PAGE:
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Reference books are good starting points and will help you refine your topic. They offer an overview of a subject, give background information, and introduce a researcher to the vocabulary of that subject, and the key thinkers in that discipline. Many reference books also help you to identify core titles for the subject by providing references to key works. Use reference books when you need an overview or background information, when you need fast facts and statistics, and when you need definitions.
You have access to some full-text reference books online through Gale Virtual Reference Library and Credo Reference (under the eResources tab on the Library's homepage). You will find a much wider array of information available in the Library's print collection.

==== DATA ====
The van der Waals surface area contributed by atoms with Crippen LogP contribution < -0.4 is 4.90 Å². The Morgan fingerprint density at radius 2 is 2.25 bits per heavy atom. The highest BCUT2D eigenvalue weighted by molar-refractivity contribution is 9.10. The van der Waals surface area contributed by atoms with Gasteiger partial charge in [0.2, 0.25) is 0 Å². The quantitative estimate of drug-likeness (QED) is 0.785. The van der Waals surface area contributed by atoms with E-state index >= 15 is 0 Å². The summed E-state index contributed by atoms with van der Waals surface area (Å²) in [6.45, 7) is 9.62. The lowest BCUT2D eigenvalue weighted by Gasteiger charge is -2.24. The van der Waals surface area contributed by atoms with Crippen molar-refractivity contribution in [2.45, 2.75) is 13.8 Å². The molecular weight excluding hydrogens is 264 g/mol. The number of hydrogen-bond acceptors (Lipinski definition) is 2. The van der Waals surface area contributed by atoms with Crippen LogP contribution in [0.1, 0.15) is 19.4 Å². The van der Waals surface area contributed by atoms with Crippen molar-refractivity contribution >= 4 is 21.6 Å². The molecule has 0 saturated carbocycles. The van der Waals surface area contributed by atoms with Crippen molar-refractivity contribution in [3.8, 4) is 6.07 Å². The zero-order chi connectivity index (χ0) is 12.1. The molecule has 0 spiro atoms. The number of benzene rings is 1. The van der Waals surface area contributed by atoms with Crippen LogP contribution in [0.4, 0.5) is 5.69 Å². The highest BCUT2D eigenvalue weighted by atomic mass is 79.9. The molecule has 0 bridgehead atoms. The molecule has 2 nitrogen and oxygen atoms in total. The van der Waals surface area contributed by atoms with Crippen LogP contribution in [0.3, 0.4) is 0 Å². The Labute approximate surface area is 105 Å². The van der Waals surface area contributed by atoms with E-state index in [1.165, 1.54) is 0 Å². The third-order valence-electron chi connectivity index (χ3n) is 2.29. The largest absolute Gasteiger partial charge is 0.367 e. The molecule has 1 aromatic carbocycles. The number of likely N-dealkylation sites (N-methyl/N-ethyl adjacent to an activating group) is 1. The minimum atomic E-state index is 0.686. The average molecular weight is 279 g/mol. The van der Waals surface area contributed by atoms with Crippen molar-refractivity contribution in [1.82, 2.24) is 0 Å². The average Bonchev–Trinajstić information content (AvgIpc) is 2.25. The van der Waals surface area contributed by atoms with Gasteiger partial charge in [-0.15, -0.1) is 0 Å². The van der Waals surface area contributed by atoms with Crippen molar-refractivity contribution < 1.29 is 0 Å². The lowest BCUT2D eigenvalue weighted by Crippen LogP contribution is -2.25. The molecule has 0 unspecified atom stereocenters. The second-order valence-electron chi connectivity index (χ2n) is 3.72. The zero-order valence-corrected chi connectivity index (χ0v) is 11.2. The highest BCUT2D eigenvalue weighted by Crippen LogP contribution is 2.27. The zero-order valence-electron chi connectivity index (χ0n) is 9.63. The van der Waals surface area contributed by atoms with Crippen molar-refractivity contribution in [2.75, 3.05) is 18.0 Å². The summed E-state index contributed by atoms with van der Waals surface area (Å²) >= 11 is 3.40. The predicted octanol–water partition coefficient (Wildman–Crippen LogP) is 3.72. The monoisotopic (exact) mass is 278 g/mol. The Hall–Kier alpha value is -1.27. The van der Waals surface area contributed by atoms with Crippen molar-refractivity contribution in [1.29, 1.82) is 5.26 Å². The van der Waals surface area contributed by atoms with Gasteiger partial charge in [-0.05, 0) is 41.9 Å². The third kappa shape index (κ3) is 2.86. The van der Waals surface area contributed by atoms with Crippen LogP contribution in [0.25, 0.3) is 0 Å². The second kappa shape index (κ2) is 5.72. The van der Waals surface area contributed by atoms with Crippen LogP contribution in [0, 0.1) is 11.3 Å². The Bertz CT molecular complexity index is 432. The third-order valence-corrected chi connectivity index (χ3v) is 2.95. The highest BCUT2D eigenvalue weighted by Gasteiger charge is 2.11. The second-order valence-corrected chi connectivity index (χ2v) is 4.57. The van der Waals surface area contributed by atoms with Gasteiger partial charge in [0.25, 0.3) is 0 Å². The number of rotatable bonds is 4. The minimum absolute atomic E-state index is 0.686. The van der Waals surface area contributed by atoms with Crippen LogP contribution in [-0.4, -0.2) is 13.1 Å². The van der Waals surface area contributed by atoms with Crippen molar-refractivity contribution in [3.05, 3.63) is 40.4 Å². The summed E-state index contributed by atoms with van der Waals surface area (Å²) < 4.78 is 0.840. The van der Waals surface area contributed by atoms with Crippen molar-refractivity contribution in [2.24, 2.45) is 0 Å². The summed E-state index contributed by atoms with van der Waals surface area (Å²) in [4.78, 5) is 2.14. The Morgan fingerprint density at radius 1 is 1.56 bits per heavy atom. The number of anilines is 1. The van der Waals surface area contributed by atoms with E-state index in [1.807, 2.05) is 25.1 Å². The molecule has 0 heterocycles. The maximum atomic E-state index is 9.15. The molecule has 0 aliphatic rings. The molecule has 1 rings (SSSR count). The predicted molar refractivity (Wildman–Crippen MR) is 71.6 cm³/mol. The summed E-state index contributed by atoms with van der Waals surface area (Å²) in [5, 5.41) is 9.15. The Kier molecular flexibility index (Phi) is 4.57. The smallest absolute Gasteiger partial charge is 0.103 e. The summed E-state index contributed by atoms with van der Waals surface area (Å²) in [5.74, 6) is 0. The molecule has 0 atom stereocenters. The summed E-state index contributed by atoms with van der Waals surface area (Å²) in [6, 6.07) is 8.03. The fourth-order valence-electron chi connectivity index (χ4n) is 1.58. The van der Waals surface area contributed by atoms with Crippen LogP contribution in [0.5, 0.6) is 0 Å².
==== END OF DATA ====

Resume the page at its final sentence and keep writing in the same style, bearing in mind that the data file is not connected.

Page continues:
Books are good for stable information or information that does not change frequently such as the function and purpose of the pancreas or the developmental stages of a 2-year-old. They are also good when you need a broad look at a subject, such as a historical perspective on an event or a person or a literary analysis of a work.
Books are not good if you need the latest information on a topic. It takes about a year (or longer) for a book to get published, so by the time you have the book in your hand, the information in that book is at least a year out of date. For current information, you need to use periodical databases or the Web.